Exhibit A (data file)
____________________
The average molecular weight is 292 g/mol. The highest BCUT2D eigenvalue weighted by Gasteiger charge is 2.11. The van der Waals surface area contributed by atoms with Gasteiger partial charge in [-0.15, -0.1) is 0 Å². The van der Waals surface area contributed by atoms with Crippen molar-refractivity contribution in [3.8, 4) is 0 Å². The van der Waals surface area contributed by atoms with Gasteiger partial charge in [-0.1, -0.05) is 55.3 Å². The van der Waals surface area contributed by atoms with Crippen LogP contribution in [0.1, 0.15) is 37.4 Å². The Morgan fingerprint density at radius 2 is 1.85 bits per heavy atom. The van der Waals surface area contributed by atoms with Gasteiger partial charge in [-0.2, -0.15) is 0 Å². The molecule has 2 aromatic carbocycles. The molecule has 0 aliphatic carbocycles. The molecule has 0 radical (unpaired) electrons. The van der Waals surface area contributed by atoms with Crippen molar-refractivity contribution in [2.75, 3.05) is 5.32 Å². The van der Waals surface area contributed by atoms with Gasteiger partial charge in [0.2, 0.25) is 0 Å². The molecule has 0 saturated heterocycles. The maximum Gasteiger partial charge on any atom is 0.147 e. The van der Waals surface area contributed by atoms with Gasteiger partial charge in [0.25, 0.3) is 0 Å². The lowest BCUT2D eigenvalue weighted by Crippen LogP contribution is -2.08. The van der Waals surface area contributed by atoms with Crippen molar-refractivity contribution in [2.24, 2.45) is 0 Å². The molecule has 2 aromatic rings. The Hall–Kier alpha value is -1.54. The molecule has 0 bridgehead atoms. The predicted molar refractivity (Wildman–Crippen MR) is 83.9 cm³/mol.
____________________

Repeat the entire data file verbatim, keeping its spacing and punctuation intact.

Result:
The average molecular weight is 292 g/mol. The highest BCUT2D eigenvalue weighted by Gasteiger charge is 2.11. The van der Waals surface area contributed by atoms with Gasteiger partial charge in [-0.15, -0.1) is 0 Å². The van der Waals surface area contributed by atoms with Crippen molar-refractivity contribution in [3.8, 4) is 0 Å². The van der Waals surface area contributed by atoms with Gasteiger partial charge in [-0.1, -0.05) is 55.3 Å². The van der Waals surface area contributed by atoms with Crippen LogP contribution in [0.1, 0.15) is 37.4 Å². The Morgan fingerprint density at radius 2 is 1.85 bits per heavy atom. The van der Waals surface area contributed by atoms with Gasteiger partial charge in [-0.2, -0.15) is 0 Å². The molecule has 2 aromatic carbocycles. The molecule has 0 aliphatic carbocycles. The molecule has 0 radical (unpaired) electrons. The van der Waals surface area contributed by atoms with Crippen molar-refractivity contribution in [2.75, 3.05) is 5.32 Å². The van der Waals surface area contributed by atoms with Gasteiger partial charge in [0.2, 0.25) is 0 Å². The molecule has 0 saturated heterocycles. The maximum Gasteiger partial charge on any atom is 0.147 e. The van der Waals surface area contributed by atoms with Gasteiger partial charge in [0.25, 0.3) is 0 Å². The lowest BCUT2D eigenvalue weighted by Crippen LogP contribution is -2.08. The van der Waals surface area contributed by atoms with Crippen molar-refractivity contribution in [2.24, 2.45) is 0 Å². The molecule has 2 aromatic rings. The Hall–Kier alpha value is -1.54. The molecule has 0 bridgehead atoms. The predicted molar refractivity (Wildman–Crippen MR) is 83.9 cm³/mol.